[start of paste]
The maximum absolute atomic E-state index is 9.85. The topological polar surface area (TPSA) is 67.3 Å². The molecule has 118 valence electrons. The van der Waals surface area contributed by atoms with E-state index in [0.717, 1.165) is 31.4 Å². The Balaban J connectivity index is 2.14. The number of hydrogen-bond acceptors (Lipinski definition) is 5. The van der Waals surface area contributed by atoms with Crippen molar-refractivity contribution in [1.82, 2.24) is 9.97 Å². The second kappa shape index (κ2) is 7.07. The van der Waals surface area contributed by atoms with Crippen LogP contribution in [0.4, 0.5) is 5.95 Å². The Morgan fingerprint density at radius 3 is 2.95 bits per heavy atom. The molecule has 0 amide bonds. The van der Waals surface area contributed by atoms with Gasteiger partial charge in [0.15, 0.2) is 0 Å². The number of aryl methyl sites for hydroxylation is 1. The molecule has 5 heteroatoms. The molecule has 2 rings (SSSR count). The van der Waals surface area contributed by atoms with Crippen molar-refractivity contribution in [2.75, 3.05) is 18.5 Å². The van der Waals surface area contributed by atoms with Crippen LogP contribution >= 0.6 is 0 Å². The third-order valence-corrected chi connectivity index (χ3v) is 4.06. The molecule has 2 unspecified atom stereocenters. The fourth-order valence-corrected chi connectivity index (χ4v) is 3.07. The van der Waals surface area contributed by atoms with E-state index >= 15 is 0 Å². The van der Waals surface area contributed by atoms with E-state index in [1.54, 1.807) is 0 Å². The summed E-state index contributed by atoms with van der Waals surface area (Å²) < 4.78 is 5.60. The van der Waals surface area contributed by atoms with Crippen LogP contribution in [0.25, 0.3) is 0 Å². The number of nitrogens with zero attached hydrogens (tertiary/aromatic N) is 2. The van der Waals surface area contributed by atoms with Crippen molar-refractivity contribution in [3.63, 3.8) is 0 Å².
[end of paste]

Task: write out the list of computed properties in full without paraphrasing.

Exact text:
The maximum absolute atomic E-state index is 9.85. The topological polar surface area (TPSA) is 67.3 Å². The molecule has 118 valence electrons. The van der Waals surface area contributed by atoms with E-state index in [0.717, 1.165) is 31.4 Å². The Balaban J connectivity index is 2.14. The number of hydrogen-bond acceptors (Lipinski definition) is 5. The van der Waals surface area contributed by atoms with Crippen molar-refractivity contribution in [1.82, 2.24) is 9.97 Å². The second kappa shape index (κ2) is 7.07. The van der Waals surface area contributed by atoms with Crippen LogP contribution in [0.4, 0.5) is 5.95 Å². The Morgan fingerprint density at radius 3 is 2.95 bits per heavy atom. The molecule has 0 amide bonds. The van der Waals surface area contributed by atoms with Gasteiger partial charge in [0.15, 0.2) is 0 Å². The number of aryl methyl sites for hydroxylation is 1. The molecule has 5 heteroatoms. The molecule has 2 rings (SSSR count). The van der Waals surface area contributed by atoms with Crippen molar-refractivity contribution in [2.75, 3.05) is 18.5 Å². The van der Waals surface area contributed by atoms with Crippen LogP contribution >= 0.6 is 0 Å². The third-order valence-corrected chi connectivity index (χ3v) is 4.06. The molecule has 2 unspecified atom stereocenters. The fourth-order valence-corrected chi connectivity index (χ4v) is 3.07. The van der Waals surface area contributed by atoms with E-state index >= 15 is 0 Å². The van der Waals surface area contributed by atoms with E-state index in [1.54, 1.807) is 0 Å². The summed E-state index contributed by atoms with van der Waals surface area (Å²) < 4.78 is 5.60. The van der Waals surface area contributed by atoms with Crippen LogP contribution in [0.25, 0.3) is 0 Å². The number of nitrogens with zero attached hydrogens (tertiary/aromatic N) is 2. The van der Waals surface area contributed by atoms with Crippen molar-refractivity contribution in [3.63, 3.8) is 0 Å².